“We must speak up for human rights. It’s who we are,” President Biden said at a town hall earlier this week. This is an American tradition worth upholding. Unfortunately, Biden fumbled through an answer in which he likened China’s human rights abuses to “cultural norms” at the same event. Regardless of this confusion, there is much that the U.S. government can do to promote freedom and combat China’s nefarious efforts across the globe.
On Washington Watch yesterday, Senator Tom Cotton (R-Ark.) pointed out that China’s treatment of its religious and ethnic minorities is an attack on human dignity. “There are no [different cultural] norms when it comes to the fundamental equality of all mankind, whether you’re American or Chinese or anyone else, you’re born equal in the eyes of God,” he said. “And there’s no place for the kind of oppression you see in China.”
The Chinese Communist Party’s (CCP) oppression is not limited to the Xinjiang region. “Christians throughout eastern China that have tried to practice their religion in private churches are having their homes invaded. Democracy activists in Hong Kong have been persecuted terribly,” Sen. Cotton said.
To understand the depravity of the CCP’s repression in China, one need look no further than a recent BBC report. It details horrific accounts of rape and sexual assault against Uyghur Muslims that occur in “re-education” camps in Xinjiang, China. For Sen. Cotton, this is a call to action: “It’s terrible. And the United States needs to condemn it. And we need to lead the world in taking action against the Chinese Communist Party… it’s not just a moral imperative. It’s a strategic imperative.”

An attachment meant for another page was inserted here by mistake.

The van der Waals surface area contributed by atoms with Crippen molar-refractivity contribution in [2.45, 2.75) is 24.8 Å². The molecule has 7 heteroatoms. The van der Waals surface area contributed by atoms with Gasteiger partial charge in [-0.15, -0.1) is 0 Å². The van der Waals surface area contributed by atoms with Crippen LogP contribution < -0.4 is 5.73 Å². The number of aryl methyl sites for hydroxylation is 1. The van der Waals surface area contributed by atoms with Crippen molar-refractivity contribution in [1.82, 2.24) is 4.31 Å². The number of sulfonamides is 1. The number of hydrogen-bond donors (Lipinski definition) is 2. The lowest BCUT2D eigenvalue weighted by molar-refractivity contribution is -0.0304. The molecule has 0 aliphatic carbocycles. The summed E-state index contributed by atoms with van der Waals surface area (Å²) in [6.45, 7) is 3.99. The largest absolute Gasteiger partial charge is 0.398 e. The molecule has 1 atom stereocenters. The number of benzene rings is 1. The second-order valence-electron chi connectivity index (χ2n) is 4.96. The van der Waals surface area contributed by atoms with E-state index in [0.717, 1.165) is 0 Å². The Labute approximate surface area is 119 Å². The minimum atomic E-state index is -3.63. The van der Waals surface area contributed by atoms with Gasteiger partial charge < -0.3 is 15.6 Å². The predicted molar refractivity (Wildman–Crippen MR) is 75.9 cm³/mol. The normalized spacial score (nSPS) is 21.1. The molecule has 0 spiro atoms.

As China’s domestic policies become more abusive, its meddling around the world is becoming more dangerous. When the Chinese government can bully the NBA and shape Disney’s movie plots, it has too much power. And these examples are just the tip of the iceberg.
America’s economy has many points of vulnerability — and China is well-positioned to exploit them. “Medical equipment, as we saw last spring at the beginning of this pandemic, or [China’s] access to refined rare earth elements that are so essential for our economy today, or other points of leverage that they have over the United States are also troubling,” Sen. Cotton said.
Our current dependence on China gives the CCP many points of leverage. To protect American independence, we must take steps to disentangle from China’s economy. Sen. Cotton recently released a report titled “Beat China: Targeted Decoupling and the Economic Long War,” with ideas on how to do just that.
As Cotton observed during the report’s release, the Chinese government “imprisons innocent people in concentration camps. It uses slave labor to fuel its factories. And it denies basic freedoms to all its 1.4 billion people.” Quite so, and Sen. Cotton’s plan should be given serious consideration by U.S. officials and politicians.
To protect Americans and freedom-lovers everywhere, the U.S. must continue to stand up for freedom and basic human rights. President Ronald Reagan understood the power of human rights advocacy to make a difference in international affairs. He persistently emphasized human rights issues in the Soviet Union, which in turn empowered dissidents and irritated Soviet oppressors. Sen. Cotton argues, “The same is true of the Chinese Communist Party. If we shine a light on these barbaric, horrific practices and lead the world in condemning it, then it will put us in a stronger position.”
What American leaders say on the world stage matters, and actions matter even more. The evils of oppression will not go away because we ignore them. We cannot look the other way.